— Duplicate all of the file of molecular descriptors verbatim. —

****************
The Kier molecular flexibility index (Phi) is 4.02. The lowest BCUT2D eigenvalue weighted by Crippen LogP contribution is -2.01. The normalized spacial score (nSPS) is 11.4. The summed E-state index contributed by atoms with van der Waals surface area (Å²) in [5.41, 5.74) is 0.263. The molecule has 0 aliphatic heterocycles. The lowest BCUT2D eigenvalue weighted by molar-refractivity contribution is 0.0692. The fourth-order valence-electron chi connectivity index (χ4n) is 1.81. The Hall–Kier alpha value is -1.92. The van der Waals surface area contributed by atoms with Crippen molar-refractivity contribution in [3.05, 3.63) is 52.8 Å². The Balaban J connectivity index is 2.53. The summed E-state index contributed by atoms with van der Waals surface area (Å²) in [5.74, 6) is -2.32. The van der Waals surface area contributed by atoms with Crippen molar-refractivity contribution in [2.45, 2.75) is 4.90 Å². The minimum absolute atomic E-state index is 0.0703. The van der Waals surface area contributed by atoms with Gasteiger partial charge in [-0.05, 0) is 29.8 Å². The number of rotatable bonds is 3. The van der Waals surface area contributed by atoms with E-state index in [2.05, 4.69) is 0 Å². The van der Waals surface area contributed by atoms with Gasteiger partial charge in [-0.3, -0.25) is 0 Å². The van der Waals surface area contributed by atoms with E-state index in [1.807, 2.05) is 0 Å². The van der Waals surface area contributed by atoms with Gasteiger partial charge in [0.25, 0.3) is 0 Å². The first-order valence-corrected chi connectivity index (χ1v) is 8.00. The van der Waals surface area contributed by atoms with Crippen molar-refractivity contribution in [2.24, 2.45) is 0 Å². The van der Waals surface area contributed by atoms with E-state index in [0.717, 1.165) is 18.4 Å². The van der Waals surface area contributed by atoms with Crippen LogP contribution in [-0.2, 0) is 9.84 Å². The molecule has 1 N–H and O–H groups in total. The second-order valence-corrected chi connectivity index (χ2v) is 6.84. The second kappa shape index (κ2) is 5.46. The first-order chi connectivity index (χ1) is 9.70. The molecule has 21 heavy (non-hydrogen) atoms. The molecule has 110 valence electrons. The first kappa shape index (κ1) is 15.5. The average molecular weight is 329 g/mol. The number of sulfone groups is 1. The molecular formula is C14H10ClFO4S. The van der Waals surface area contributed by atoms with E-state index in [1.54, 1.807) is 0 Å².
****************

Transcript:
The Kier molecular flexibility index (Phi) is 4.02. The lowest BCUT2D eigenvalue weighted by Crippen LogP contribution is -2.01. The normalized spacial score (nSPS) is 11.4. The summed E-state index contributed by atoms with van der Waals surface area (Å²) in [5.41, 5.74) is 0.263. The molecule has 0 aliphatic heterocycles. The lowest BCUT2D eigenvalue weighted by molar-refractivity contribution is 0.0692. The fourth-order valence-electron chi connectivity index (χ4n) is 1.81. The Hall–Kier alpha value is -1.92. The van der Waals surface area contributed by atoms with Crippen molar-refractivity contribution in [3.05, 3.63) is 52.8 Å². The Balaban J connectivity index is 2.53. The summed E-state index contributed by atoms with van der Waals surface area (Å²) in [5.74, 6) is -2.32. The van der Waals surface area contributed by atoms with Crippen molar-refractivity contribution in [2.45, 2.75) is 4.90 Å². The minimum absolute atomic E-state index is 0.0703. The van der Waals surface area contributed by atoms with Gasteiger partial charge in [-0.05, 0) is 29.8 Å². The number of rotatable bonds is 3. The van der Waals surface area contributed by atoms with E-state index in [2.05, 4.69) is 0 Å². The van der Waals surface area contributed by atoms with Gasteiger partial charge in [-0.3, -0.25) is 0 Å². The van der Waals surface area contributed by atoms with E-state index in [1.807, 2.05) is 0 Å². The van der Waals surface area contributed by atoms with Gasteiger partial charge in [0.25, 0.3) is 0 Å². The first-order valence-corrected chi connectivity index (χ1v) is 8.00. The van der Waals surface area contributed by atoms with Crippen molar-refractivity contribution in [2.24, 2.45) is 0 Å². The van der Waals surface area contributed by atoms with E-state index in [0.717, 1.165) is 18.4 Å². The van der Waals surface area contributed by atoms with Crippen LogP contribution in [-0.2, 0) is 9.84 Å². The molecule has 1 N–H and O–H groups in total. The second-order valence-corrected chi connectivity index (χ2v) is 6.84. The second kappa shape index (κ2) is 5.46. The first-order chi connectivity index (χ1) is 9.70. The molecule has 21 heavy (non-hydrogen) atoms. The molecule has 110 valence electrons. The first kappa shape index (κ1) is 15.5. The average molecular weight is 329 g/mol. The number of sulfone groups is 1. The molecular formula is C14H10ClFO4S. The van der Waals surface area contributed by atoms with E-state index in [1.54, 1.807) is 0 Å².